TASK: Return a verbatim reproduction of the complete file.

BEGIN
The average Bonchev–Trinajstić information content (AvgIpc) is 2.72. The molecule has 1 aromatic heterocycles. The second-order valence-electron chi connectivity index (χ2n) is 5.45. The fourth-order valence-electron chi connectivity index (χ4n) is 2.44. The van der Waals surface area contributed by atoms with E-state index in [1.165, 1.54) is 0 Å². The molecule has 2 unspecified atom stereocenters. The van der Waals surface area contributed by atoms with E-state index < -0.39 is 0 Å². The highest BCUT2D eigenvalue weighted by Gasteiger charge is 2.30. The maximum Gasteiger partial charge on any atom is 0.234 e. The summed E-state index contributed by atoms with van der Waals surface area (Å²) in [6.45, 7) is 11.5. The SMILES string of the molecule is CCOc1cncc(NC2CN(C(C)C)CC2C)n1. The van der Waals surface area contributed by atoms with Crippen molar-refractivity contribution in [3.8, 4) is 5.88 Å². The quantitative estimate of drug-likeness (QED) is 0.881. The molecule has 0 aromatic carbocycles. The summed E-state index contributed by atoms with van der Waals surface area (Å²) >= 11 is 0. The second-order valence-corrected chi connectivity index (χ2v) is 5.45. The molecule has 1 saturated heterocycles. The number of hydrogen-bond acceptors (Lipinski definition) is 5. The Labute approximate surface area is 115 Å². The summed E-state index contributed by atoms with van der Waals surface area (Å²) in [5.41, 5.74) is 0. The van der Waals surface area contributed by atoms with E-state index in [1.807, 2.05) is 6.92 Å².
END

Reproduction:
The average Bonchev–Trinajstić information content (AvgIpc) is 2.72. The molecule has 1 aromatic heterocycles. The second-order valence-electron chi connectivity index (χ2n) is 5.45. The fourth-order valence-electron chi connectivity index (χ4n) is 2.44. The van der Waals surface area contributed by atoms with E-state index in [1.165, 1.54) is 0 Å². The molecule has 2 unspecified atom stereocenters. The van der Waals surface area contributed by atoms with E-state index < -0.39 is 0 Å². The highest BCUT2D eigenvalue weighted by Gasteiger charge is 2.30. The maximum Gasteiger partial charge on any atom is 0.234 e. The summed E-state index contributed by atoms with van der Waals surface area (Å²) in [6.45, 7) is 11.5. The SMILES string of the molecule is CCOc1cncc(NC2CN(C(C)C)CC2C)n1. The van der Waals surface area contributed by atoms with Crippen molar-refractivity contribution in [3.8, 4) is 5.88 Å². The quantitative estimate of drug-likeness (QED) is 0.881. The molecule has 0 aromatic carbocycles. The summed E-state index contributed by atoms with van der Waals surface area (Å²) >= 11 is 0. The second-order valence-corrected chi connectivity index (χ2v) is 5.45. The molecule has 1 saturated heterocycles. The number of hydrogen-bond acceptors (Lipinski definition) is 5. The Labute approximate surface area is 115 Å². The summed E-state index contributed by atoms with van der Waals surface area (Å²) in [5.41, 5.74) is 0. The van der Waals surface area contributed by atoms with E-state index in [1.807, 2.05) is 6.92 Å².